A global database of hundreds of people whose phones may have been infected with the Pegasus software includes 300 Indians of which at least 40 are journalists. A forensic analysis of the phones of some of the journalists has confirmed that they were compromised and may have thus been spied upon.
Among the journalists targeted are Newsclick contributor Paranjoy Guha-Thakurta, Siddharth Varadarajan and M K Venu (The Wire), Vijaita Singh (The Hindu), Muzammil Jalil and Ritika Chopra (The Indian Express), Shishir Gupta, Prashant Jha, Rahul Singh, and Aurangzeb Naqshbandi (Hindustan Times), and independent journalists Swati Chaturvedi and Rohini Singh.
Speaking to Newsclick, Paranjoy Guha-Thakurta said the revelations prima facie looked like a case of the government impinging on the privacy and human rights of citizens.
He said that he had been contacted by representatives of the non-profit Forbidden Stories, which accessed the database, and who told him that his phone may have been compromised. Two rounds of tests revealed that it had been compromised around April-June 2018 when he and his associates were working on a book about the links between Facebook and the BJP, and stories on the Ambani family.
“This raises many questions about the role of the government as according to the NSO Agency (the manufacturer of the software), only governments or governmental agencies can purchase the software for investigating criminal activity. In India, for such surveillance to take place, there is a procedure according to which the Home Secretary has to approve it. Has this happened? Are all these 40 journalists accused of criminal activities?” he asked.
Other Indians include two ministers of the Modi government, opposition leaders, at least one Supreme Court judge, activists and business leaders.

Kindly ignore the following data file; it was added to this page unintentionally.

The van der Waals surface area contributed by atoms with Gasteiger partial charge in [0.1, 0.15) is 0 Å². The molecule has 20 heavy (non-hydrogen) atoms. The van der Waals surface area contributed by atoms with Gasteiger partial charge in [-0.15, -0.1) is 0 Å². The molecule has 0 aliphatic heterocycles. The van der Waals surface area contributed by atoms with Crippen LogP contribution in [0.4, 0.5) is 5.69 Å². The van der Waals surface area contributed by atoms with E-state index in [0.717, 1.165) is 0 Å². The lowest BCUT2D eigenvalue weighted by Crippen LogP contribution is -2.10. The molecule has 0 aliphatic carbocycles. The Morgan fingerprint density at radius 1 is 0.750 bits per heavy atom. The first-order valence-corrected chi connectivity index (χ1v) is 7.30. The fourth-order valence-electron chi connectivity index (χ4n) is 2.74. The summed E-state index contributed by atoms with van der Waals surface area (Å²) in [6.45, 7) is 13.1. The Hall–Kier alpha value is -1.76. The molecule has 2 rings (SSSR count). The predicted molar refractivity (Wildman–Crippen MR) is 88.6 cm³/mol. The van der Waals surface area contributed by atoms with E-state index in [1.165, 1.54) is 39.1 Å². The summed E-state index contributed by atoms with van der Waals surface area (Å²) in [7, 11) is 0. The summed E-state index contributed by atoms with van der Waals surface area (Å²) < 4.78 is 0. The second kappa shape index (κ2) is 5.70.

The Pegasus software, manufactured by the Israeli NSO Group, is used to hack phones and monitor all communication. The NSO group claims that its clients are only ‘vetted governments.’
These revelations were published by 17 news organizations across the world, including The Wire, which will run a series of articles in the coming days on Indians in various spheres of life who were targeted.
Some of the other media organizations that are part of the ‘Pegasus Project’ are Washington Post, The Guardian, Suddeutsche Zeitung, and Le Monde. The leaked database containing thousands of telephone numbers is believed to have been listed by multiple governments, which are purportedly clients of an Israeli surveillance technology firm called the NSO group. The details of the leaked database were shared with these media outlets by Paris-based media non-profit Forbidden Stories and Amnesty International.
The investigation has further revealed that at least nine numbers appearing on the database belonged to eight activists, lawyers and academics arrested between June 2018 and October 2020 for their supposed role in the Elgar Parishad case.
Refuting any allegations regarding its involvement in surveilling Indian citizens, the Indian government, in a statement, said, “The allegations regarding govt surveillance on specific people has no concrete basis or truth associated with it whatsoever.” It also calls the investigative report a “fishing expedition” based on “conjectures and exaggerations”.